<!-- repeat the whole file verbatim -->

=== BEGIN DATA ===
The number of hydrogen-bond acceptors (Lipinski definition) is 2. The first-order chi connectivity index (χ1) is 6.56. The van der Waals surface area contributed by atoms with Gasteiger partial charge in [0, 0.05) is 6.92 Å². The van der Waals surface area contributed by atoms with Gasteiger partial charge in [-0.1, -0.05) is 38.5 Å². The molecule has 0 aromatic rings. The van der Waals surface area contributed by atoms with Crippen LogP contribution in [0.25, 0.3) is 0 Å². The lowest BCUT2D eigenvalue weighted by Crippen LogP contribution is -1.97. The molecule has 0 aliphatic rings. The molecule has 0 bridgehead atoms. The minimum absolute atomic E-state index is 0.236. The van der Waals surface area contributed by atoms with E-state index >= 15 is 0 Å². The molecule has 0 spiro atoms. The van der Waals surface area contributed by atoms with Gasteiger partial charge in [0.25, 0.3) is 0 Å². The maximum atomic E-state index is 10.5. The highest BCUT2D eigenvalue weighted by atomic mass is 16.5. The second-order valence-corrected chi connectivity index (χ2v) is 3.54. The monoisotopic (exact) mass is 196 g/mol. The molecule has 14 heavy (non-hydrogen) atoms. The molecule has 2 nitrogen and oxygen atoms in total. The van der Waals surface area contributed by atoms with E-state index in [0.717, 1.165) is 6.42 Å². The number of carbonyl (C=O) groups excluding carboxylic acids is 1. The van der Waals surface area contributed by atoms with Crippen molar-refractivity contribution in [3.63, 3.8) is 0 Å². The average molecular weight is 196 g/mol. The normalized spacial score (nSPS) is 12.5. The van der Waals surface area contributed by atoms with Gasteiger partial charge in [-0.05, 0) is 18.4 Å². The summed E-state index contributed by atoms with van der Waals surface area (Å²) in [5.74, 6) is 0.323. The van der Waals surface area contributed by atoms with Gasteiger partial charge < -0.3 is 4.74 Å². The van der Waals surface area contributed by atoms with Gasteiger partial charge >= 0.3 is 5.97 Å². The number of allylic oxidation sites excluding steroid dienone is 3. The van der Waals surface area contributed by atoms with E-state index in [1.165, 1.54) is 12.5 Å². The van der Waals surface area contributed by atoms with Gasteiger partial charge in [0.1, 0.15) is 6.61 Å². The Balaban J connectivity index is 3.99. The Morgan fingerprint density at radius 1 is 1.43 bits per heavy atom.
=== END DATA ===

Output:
The number of hydrogen-bond acceptors (Lipinski definition) is 2. The first-order chi connectivity index (χ1) is 6.56. The van der Waals surface area contributed by atoms with Gasteiger partial charge in [0, 0.05) is 6.92 Å². The van der Waals surface area contributed by atoms with Gasteiger partial charge in [-0.1, -0.05) is 38.5 Å². The molecule has 0 aromatic rings. The van der Waals surface area contributed by atoms with Crippen LogP contribution in [0.25, 0.3) is 0 Å². The lowest BCUT2D eigenvalue weighted by Crippen LogP contribution is -1.97. The molecule has 0 aliphatic rings. The molecule has 0 bridgehead atoms. The minimum absolute atomic E-state index is 0.236. The van der Waals surface area contributed by atoms with E-state index >= 15 is 0 Å². The molecule has 0 spiro atoms. The van der Waals surface area contributed by atoms with Gasteiger partial charge in [0.25, 0.3) is 0 Å². The maximum atomic E-state index is 10.5. The highest BCUT2D eigenvalue weighted by atomic mass is 16.5. The second-order valence-corrected chi connectivity index (χ2v) is 3.54. The monoisotopic (exact) mass is 196 g/mol. The molecule has 14 heavy (non-hydrogen) atoms. The molecule has 2 nitrogen and oxygen atoms in total. The van der Waals surface area contributed by atoms with E-state index in [0.717, 1.165) is 6.42 Å². The number of carbonyl (C=O) groups excluding carboxylic acids is 1. The van der Waals surface area contributed by atoms with Crippen molar-refractivity contribution in [3.63, 3.8) is 0 Å². The average molecular weight is 196 g/mol. The normalized spacial score (nSPS) is 12.5. The van der Waals surface area contributed by atoms with Gasteiger partial charge in [-0.05, 0) is 18.4 Å². The summed E-state index contributed by atoms with van der Waals surface area (Å²) in [5.74, 6) is 0.323. The van der Waals surface area contributed by atoms with Gasteiger partial charge < -0.3 is 4.74 Å². The van der Waals surface area contributed by atoms with Gasteiger partial charge >= 0.3 is 5.97 Å². The number of allylic oxidation sites excluding steroid dienone is 3. The van der Waals surface area contributed by atoms with E-state index in [1.165, 1.54) is 12.5 Å². The van der Waals surface area contributed by atoms with Gasteiger partial charge in [0.1, 0.15) is 6.61 Å². The Balaban J connectivity index is 3.99. The Morgan fingerprint density at radius 1 is 1.43 bits per heavy atom.